- Apple is being investigated for the criteria it set for developers to pay only through the company's in-app purchase system.
- Another concern is the ban on developers telling users of other ways to pay for digital content outside of the in-app system.
- A report stated that the in-house developers have stated that the way the company treats its third-party developer community is hostile.
The European Union is investigating Apple Pay and iOS App Store over breach of European competition rules, EU's competition commission announced.
Apple's business practises have drawn criticism from its competitors. If the iPhone maker is found to breach EU competition rules it could face penalties of up to 10% of its global turnover, a report by The Guardian stated.
As per the report, developers can distribute iPhone and iPad apps through the App Store only. Apple is being investigated majorly for two concerns.
The first one is the criteria for developers to pay through the company's in-app purchase system from which Apple reportedly takes a 15-30 per cent cut. The second is the ban on developers telling users of other ways to pay for digital content outside of the in-app system.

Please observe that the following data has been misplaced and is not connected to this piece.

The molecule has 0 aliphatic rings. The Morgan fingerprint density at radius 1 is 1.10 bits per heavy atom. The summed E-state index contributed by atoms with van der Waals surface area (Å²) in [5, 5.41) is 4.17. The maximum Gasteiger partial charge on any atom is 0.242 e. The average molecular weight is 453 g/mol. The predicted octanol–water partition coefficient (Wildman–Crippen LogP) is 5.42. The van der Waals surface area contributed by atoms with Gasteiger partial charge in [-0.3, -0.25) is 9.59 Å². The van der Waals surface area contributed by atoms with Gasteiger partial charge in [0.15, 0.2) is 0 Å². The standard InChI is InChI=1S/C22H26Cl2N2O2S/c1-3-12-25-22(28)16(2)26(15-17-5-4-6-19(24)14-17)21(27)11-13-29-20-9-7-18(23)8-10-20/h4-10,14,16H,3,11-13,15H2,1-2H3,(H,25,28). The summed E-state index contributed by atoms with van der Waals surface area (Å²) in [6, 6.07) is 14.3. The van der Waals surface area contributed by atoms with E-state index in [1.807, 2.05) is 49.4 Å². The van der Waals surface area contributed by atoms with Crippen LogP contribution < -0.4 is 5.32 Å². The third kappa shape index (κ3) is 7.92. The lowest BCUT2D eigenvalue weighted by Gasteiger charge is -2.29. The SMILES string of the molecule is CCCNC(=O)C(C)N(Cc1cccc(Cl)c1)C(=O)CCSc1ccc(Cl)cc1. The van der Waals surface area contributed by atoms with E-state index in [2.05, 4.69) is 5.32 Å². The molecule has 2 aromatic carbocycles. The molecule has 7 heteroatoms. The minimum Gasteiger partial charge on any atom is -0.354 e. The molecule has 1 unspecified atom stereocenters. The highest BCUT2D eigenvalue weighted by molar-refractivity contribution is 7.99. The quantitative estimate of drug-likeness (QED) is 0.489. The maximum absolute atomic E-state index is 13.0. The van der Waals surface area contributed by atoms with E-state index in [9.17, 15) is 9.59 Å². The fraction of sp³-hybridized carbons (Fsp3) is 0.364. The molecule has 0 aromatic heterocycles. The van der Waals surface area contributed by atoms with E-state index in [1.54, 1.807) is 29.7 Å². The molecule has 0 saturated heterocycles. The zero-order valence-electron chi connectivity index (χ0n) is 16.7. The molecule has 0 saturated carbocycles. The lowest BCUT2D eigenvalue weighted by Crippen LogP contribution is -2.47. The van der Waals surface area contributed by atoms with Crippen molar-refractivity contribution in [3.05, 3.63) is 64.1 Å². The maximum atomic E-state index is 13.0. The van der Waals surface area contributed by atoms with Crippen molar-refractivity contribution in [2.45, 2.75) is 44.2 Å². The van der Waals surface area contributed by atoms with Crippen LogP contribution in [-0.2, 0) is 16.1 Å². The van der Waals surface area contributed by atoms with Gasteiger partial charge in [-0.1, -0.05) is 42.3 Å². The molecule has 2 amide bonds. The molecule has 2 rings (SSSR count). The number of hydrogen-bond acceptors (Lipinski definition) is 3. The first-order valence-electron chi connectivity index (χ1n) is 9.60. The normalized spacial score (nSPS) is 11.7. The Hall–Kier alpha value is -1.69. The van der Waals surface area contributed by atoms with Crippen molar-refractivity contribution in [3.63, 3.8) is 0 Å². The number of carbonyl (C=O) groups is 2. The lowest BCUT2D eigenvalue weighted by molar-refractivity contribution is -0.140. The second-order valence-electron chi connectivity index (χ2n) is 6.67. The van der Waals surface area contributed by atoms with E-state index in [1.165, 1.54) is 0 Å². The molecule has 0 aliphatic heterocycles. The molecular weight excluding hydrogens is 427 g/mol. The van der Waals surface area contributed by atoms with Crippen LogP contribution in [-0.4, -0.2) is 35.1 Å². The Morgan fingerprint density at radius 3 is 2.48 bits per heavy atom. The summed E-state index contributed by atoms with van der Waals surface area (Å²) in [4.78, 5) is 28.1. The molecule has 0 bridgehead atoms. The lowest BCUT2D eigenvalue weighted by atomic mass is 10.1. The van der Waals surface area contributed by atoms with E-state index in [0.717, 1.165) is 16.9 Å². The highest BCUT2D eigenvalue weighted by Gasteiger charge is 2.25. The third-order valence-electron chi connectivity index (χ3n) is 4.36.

Apple has however backed its security and privacy policies by stating that the company aims to make the App Store "a safe and trusted place for customers to discover and download apps, and a great business opportunity for entrepreneurs and developers."
Margrethe Vestager, the EU's competition chief said, "We need to ensure that Apple's rules do not distort competition in markets where Apple is competing with other app developers, for example with its music streaming service, Apple Music, or with Apple Books. I have therefore decided to take a close look at Apple's App Store rules and their compliance with EU competition rules."
A report by the BBC stated that some creators of the apps have said that it is hostile, the way the company treats its third-party developer community. The backlash reportedly happened after a row between Apple and the developer community who have made a new email app. The clash happened over a demand that Apple is given the means to take a cut of the services' subscription fee.
The EU is also investigating Apple Pay, the company's contactless, and online payment service. The major reason behind this is that "Apple's measures do not deny consumers the benefits of new payment technologies, including better choice, quality, innovation, and competitive prices."
Apple in a statement has said, "It's disappointing the European commission is advancing baseless complaints from a handful of companies who simply want a free ride, and don't want to play by the same rules as everyone else. We don't think that's right we want to maintain a level playing field where anyone with determination and a great idea can succeed."
Apple CEO Tim Cook has previously said that he thought it was fair for Apple to come under scrutiny, but the firm was not a monopoly in any of the markets it operated in.